3.5 The evaluation indices

For evaluation purpose, the sensitivity (s${}_{n}$), specificity (s${}_{p}$) and accuracy (ACC) are adopted, i.e.,

(1)$\left\{\begin{array}[]{l}S_{n}=\frac{TP}{TP+FP}\\ S_{p}=\frac{TN}{TN+FN}\\ ACC=\frac{TP+TN}{TP+FP+TN+FN}\end{array}\right.$

In addition, the Matthew’s correlation coefficient (MCC) is also used to describe the agreement of prediction and annotation with a single value in the range of [–1, 1], i.e.,

(2)$\!\!\!\!\!\!MCC=\frac{TP\times TN-FN\times FP}{\sqrt{(TP+FN)\times(TP+FP)% \times(TN+FN)\times(TN+FP)}}$

Where, TP and TN denote the number of coding sORFs and non-coding sORFs that have been correctly predicted respectively, FP and FN denote the number of coding sORFs and non-coding sORFs that have been falsely predicted respectively. Then, s${}_{n}$ and s${}_{p}$ correspond to the proportion of the coding/non-coding ORFs that have been predicted correctly, respectively.

4. Results and discussions
4.1 Evaluation results of protein-coding sORF prediction

Computational methods can provide quick and convenient tool for sORFs prediction. Several of the nine computational algorithms evaluated in this work have been tested in sORFs in their original literatures [22, 23, 24, 25], and we summarize their reported performances in Supplementary Table 2. The CPPred program got its best performance with ACC 0.8788 and MCC 0.7650 on their integrated test set. As its improved version, CPPred-sORF got its best performance with ACC 0.8849 and MCC 0.7680 on an integrated eukaryotic sORFs dataset. Mipepid got prediction accuracy 0.9576 on integrated dataset and 0.96 on human sORFs dataset, but it only predicts the sORFs start with ATG. DeepCPP is a deep neural network-based method for RNA coding potential prediction, and its reported prediction accuracy and MCC on a human sORFs test set are 0.8858 and 0.7740, respectively. The sORF finder program seems to achieve the lowest performance. Lack of reliable negative samples is one of the key challenges for sORFs prediction. As two specially designed programs for protein-coding sORFs prediction, Mipepid and CPPred-sORF defined ORFs derived from miRNA and lncRNA as negative samples in their training and test datasets respectively. In Fig. 1, we analyzed the length distribution of the protein coding datasets in Mipepid and CPPred-sORF. Obviously, there is apparent length bias between the positive dataset and negative dataset in both programs. It is noted that more than 90% negative samples from Mipepid are shorter than 20 aa, while more than 80% negative samples from CPPred-sORF are longer than 100 aa. It means that one can discriminate negative samples from positive samples only based on their length. However, sORFs generally exist in different parts of the genome, so the length of sORFs cannot be different between positive and negative samples. Therefore, in order to develop the prediction method of sORFs better, it is necessary to evaluate these procedures based on the third party datasets objectively.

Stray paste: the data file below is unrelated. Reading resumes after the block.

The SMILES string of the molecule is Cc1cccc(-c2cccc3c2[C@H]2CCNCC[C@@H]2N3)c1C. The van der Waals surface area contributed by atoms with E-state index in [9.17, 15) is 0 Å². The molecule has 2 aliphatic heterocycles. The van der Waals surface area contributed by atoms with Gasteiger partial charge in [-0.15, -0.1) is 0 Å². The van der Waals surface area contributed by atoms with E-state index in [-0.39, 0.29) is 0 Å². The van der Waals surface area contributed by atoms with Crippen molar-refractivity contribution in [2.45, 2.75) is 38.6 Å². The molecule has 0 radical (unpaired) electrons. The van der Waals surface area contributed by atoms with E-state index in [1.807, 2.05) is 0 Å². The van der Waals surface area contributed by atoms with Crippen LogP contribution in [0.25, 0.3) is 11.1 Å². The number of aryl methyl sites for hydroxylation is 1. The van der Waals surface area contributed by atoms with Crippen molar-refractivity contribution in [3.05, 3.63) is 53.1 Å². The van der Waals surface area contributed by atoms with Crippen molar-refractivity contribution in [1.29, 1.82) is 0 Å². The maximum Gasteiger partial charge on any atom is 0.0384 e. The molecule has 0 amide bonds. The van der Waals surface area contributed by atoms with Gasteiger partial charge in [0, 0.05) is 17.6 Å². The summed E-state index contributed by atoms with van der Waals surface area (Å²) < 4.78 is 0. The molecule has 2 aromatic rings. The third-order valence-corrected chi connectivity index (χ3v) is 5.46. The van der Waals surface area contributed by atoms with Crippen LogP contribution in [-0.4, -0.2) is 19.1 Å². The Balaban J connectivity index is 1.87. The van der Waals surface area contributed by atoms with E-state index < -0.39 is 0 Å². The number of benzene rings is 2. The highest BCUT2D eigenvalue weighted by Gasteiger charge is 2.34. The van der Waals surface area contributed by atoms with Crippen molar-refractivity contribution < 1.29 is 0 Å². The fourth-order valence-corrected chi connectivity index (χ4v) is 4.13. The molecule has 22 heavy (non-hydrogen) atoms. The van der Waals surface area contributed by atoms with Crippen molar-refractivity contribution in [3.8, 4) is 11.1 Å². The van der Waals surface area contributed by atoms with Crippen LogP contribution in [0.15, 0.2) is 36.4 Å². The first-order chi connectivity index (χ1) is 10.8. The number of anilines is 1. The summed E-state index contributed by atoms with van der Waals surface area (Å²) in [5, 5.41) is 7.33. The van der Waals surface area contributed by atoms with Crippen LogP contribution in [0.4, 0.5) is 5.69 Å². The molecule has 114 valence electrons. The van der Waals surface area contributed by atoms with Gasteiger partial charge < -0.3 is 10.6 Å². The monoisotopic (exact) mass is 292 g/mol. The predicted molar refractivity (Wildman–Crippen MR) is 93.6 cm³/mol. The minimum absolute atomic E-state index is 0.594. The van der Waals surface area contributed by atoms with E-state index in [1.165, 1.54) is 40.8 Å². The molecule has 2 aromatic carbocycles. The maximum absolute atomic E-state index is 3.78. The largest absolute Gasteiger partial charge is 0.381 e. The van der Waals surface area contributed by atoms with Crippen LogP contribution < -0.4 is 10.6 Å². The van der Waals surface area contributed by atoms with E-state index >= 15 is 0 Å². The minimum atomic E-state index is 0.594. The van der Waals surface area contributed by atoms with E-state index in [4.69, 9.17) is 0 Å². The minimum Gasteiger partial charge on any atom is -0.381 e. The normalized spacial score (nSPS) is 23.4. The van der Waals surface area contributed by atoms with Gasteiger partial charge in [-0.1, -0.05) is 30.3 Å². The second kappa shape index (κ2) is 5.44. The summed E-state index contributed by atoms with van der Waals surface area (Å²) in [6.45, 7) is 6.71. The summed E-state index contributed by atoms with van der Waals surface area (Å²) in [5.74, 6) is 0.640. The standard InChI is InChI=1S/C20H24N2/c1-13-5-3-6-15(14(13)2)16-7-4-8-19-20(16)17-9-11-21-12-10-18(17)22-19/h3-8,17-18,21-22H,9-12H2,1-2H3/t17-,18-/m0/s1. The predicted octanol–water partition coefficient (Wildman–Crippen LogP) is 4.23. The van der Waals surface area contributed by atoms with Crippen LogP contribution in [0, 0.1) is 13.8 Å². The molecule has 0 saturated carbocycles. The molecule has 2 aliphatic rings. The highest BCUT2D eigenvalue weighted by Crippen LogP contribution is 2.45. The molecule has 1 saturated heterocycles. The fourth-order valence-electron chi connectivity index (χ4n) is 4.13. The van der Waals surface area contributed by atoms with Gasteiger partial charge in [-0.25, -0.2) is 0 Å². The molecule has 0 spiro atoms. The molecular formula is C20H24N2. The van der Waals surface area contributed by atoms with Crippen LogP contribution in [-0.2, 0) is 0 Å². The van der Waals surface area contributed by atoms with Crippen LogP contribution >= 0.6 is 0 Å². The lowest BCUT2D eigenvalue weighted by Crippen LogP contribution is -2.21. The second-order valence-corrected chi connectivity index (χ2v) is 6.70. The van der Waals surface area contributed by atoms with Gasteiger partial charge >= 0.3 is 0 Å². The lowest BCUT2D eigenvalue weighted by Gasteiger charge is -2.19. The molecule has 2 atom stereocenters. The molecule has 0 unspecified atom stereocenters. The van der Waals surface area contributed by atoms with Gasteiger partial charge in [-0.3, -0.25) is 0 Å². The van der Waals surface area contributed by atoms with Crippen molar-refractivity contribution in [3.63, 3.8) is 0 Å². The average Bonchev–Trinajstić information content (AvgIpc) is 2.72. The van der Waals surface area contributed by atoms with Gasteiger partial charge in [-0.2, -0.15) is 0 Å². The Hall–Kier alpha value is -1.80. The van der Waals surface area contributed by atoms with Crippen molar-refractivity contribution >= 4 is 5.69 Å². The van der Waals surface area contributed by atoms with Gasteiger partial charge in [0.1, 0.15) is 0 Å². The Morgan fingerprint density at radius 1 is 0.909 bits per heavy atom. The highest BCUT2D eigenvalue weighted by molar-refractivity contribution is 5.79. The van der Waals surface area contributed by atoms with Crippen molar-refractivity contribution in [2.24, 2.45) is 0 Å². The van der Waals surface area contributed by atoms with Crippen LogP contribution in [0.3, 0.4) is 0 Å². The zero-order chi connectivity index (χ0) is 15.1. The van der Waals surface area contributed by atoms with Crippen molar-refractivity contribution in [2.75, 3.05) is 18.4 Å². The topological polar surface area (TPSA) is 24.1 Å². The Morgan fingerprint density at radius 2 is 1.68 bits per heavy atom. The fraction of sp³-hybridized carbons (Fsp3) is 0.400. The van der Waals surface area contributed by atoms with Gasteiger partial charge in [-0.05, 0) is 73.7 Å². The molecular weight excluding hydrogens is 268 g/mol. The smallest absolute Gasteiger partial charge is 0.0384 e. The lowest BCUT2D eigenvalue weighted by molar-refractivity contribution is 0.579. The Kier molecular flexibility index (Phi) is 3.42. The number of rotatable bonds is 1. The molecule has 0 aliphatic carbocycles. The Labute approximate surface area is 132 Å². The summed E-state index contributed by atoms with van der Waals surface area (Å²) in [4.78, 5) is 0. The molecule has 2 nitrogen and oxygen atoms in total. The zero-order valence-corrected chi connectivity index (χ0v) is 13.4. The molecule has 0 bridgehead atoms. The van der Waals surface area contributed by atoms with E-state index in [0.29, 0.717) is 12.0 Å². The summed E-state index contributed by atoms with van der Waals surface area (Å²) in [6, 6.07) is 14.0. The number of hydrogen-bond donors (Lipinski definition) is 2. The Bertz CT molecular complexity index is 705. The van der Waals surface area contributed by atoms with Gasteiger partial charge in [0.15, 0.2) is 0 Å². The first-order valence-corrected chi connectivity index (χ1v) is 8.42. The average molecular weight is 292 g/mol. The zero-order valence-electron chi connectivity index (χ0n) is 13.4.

Fig. 1.

Length distribution intervals of each sORFs dataset. Where, p-M and n-M represent the positive and negative samples of Mipepid, p-C and n-C represent the positive and negative samples of CPPred-sORF.

The original prediction results of each program are provided in Supplementary Tables 3.1–3.5, where coding and noncoding represent the positive or negative sORFs that are predicted as coding sORFs or noncoding sORFs, and unknown represents the sORFs cannot be predicted (among these programs, MiPiped can only predict the sORFs start with start codon of ATG, therefore the sORFs with other start codons cannot be predicted). In Table 2, we provide the prediction efficiency of different programs based on the four random sequence-based test datasets of Hum-7115, Ara-2142, Mou-7385, Pro-6578 and the experimental verified dataset of Eexp-150-53. It can be seen from the results that the prediction performances of different programs for the two data types are consistent. For comparison, we mark the lower s${}_{n}$ and lower s${}_{p}$ with italic fonts, the biggest indexes of ACC and MCC are marked by bold fonts. Obviously, according to s${}_{n}$ and s${}_{p}$, these programs can be divided into two groups. Group 1 includes CPC2, CPPred, DeepCPP, CPAT, CNCI, PLEK, LGC, these programs are inefficient for positive sORFs, and most positive sORFs are falsely classified as negative samples. Another group includes CPPred-sORF and MiPiped, both of them are specially designed for sORFs, but the results show that they failed to identify the negative samples. It is noted that the input of most programs evaluated above is DNA sequence, while some of them were developed for RNA transcripts and their input should be RNA sequence [16]. Then, in Supplementary Tables 4.1–4.5, we also provide the prediction results by inputting RNA sequences. The results show that the prediction efficiencies are much worse than that of DNA sequences. In fact, in tradional gene prediction programs, ORFs longer than 303 bp are usually excluded to decrease the prediction false positive [39]. Therefore, the results in Table 2 further confirm this conclusion. The poor prediction efficiencies indicate that there is still huge room for improvement in prediction of protein-coding sORFs.